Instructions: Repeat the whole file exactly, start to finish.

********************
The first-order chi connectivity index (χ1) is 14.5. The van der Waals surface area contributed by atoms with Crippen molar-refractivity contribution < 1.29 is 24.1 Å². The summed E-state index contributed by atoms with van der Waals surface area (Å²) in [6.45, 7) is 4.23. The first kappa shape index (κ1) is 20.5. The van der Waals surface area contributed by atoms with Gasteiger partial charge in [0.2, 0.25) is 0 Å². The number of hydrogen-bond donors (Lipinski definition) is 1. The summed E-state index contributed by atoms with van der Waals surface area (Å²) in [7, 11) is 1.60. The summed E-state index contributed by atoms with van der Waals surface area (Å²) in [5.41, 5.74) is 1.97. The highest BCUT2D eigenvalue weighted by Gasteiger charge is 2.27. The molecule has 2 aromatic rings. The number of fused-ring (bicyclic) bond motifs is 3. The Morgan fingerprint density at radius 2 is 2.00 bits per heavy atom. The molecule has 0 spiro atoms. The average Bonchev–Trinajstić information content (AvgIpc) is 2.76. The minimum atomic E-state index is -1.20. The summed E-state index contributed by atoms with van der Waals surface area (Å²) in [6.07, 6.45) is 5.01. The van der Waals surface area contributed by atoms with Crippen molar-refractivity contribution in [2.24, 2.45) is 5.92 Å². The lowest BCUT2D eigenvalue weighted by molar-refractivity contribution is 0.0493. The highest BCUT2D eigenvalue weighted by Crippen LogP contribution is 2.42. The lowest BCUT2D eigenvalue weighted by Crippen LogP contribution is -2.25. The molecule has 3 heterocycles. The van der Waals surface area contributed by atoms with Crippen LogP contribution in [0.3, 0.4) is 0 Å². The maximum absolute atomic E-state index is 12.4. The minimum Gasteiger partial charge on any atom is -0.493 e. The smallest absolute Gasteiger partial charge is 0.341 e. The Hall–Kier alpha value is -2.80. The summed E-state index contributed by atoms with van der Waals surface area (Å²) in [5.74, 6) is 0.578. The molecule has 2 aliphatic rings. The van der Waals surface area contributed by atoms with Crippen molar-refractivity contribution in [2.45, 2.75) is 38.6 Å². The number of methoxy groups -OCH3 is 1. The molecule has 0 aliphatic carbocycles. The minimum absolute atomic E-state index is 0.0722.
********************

The first-order chi connectivity index (χ1) is 14.5. The van der Waals surface area contributed by atoms with Crippen molar-refractivity contribution < 1.29 is 24.1 Å². The summed E-state index contributed by atoms with van der Waals surface area (Å²) in [6.45, 7) is 4.23. The first kappa shape index (κ1) is 20.5. The van der Waals surface area contributed by atoms with Gasteiger partial charge in [0.2, 0.25) is 0 Å². The number of hydrogen-bond donors (Lipinski definition) is 1. The summed E-state index contributed by atoms with van der Waals surface area (Å²) in [7, 11) is 1.60. The summed E-state index contributed by atoms with van der Waals surface area (Å²) in [5.41, 5.74) is 1.97. The highest BCUT2D eigenvalue weighted by Gasteiger charge is 2.27. The molecule has 2 aromatic rings. The number of fused-ring (bicyclic) bond motifs is 3. The Morgan fingerprint density at radius 2 is 2.00 bits per heavy atom. The molecule has 0 spiro atoms. The average Bonchev–Trinajstić information content (AvgIpc) is 2.76. The minimum atomic E-state index is -1.20. The summed E-state index contributed by atoms with van der Waals surface area (Å²) in [6.07, 6.45) is 5.01. The van der Waals surface area contributed by atoms with Crippen molar-refractivity contribution in [2.24, 2.45) is 5.92 Å². The lowest BCUT2D eigenvalue weighted by molar-refractivity contribution is 0.0493. The highest BCUT2D eigenvalue weighted by Crippen LogP contribution is 2.42. The lowest BCUT2D eigenvalue weighted by Crippen LogP contribution is -2.25. The molecule has 3 heterocycles. The van der Waals surface area contributed by atoms with Crippen LogP contribution in [0.3, 0.4) is 0 Å². The maximum absolute atomic E-state index is 12.4. The minimum Gasteiger partial charge on any atom is -0.493 e. The smallest absolute Gasteiger partial charge is 0.341 e. The Hall–Kier alpha value is -2.80. The summed E-state index contributed by atoms with van der Waals surface area (Å²) in [5.74, 6) is 0.578. The molecule has 2 aliphatic rings. The van der Waals surface area contributed by atoms with Crippen molar-refractivity contribution in [2.45, 2.75) is 38.6 Å². The number of methoxy groups -OCH3 is 1. The molecule has 0 aliphatic carbocycles. The minimum absolute atomic E-state index is 0.0722.